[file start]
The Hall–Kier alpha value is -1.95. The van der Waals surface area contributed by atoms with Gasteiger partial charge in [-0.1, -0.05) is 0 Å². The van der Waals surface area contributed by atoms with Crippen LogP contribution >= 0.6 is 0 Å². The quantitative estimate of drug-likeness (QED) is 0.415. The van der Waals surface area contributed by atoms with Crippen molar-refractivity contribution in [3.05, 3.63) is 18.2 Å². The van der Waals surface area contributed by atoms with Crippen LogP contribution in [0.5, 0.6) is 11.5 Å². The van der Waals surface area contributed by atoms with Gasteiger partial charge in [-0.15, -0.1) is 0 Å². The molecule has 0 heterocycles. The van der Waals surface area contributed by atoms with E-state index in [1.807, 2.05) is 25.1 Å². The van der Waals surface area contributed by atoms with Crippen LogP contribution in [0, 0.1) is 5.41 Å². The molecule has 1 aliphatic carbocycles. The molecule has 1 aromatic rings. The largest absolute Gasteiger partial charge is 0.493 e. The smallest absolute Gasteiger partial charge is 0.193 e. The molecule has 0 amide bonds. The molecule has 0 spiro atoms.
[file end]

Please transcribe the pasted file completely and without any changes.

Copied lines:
The Hall–Kier alpha value is -1.95. The van der Waals surface area contributed by atoms with Gasteiger partial charge in [-0.1, -0.05) is 0 Å². The van der Waals surface area contributed by atoms with Crippen LogP contribution >= 0.6 is 0 Å². The quantitative estimate of drug-likeness (QED) is 0.415. The van der Waals surface area contributed by atoms with Crippen molar-refractivity contribution in [3.05, 3.63) is 18.2 Å². The van der Waals surface area contributed by atoms with Crippen LogP contribution in [0.5, 0.6) is 11.5 Å². The van der Waals surface area contributed by atoms with Gasteiger partial charge in [-0.15, -0.1) is 0 Å². The molecule has 0 heterocycles. The van der Waals surface area contributed by atoms with E-state index in [1.807, 2.05) is 25.1 Å². The van der Waals surface area contributed by atoms with Crippen LogP contribution in [0, 0.1) is 5.41 Å². The molecule has 1 aliphatic carbocycles. The molecule has 1 aromatic rings. The largest absolute Gasteiger partial charge is 0.493 e. The smallest absolute Gasteiger partial charge is 0.193 e. The molecule has 0 amide bonds. The molecule has 0 spiro atoms.